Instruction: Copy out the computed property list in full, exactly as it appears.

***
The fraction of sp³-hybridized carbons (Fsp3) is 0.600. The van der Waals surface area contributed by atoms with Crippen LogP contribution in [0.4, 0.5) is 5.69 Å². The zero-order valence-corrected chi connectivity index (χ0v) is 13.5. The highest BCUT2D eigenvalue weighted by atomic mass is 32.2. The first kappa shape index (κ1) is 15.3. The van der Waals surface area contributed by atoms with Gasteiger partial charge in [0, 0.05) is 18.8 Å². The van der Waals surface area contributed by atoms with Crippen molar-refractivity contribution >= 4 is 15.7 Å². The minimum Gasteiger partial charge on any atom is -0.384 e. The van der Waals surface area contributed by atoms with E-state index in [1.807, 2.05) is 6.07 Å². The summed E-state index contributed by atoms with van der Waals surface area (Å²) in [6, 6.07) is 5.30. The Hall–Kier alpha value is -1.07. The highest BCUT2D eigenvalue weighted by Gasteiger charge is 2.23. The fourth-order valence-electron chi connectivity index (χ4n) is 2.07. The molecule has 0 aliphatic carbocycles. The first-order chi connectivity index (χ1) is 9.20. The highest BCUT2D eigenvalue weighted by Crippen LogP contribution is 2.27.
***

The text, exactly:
The fraction of sp³-hybridized carbons (Fsp3) is 0.600. The van der Waals surface area contributed by atoms with Crippen LogP contribution in [0.4, 0.5) is 5.69 Å². The zero-order valence-corrected chi connectivity index (χ0v) is 13.5. The highest BCUT2D eigenvalue weighted by atomic mass is 32.2. The first kappa shape index (κ1) is 15.3. The van der Waals surface area contributed by atoms with Gasteiger partial charge in [0, 0.05) is 18.8 Å². The van der Waals surface area contributed by atoms with Crippen molar-refractivity contribution >= 4 is 15.7 Å². The minimum Gasteiger partial charge on any atom is -0.384 e. The van der Waals surface area contributed by atoms with E-state index in [1.807, 2.05) is 6.07 Å². The summed E-state index contributed by atoms with van der Waals surface area (Å²) in [6, 6.07) is 5.30. The Hall–Kier alpha value is -1.07. The highest BCUT2D eigenvalue weighted by Gasteiger charge is 2.23. The fourth-order valence-electron chi connectivity index (χ4n) is 2.07. The molecule has 0 aliphatic carbocycles. The first-order chi connectivity index (χ1) is 9.20. The highest BCUT2D eigenvalue weighted by Crippen LogP contribution is 2.27.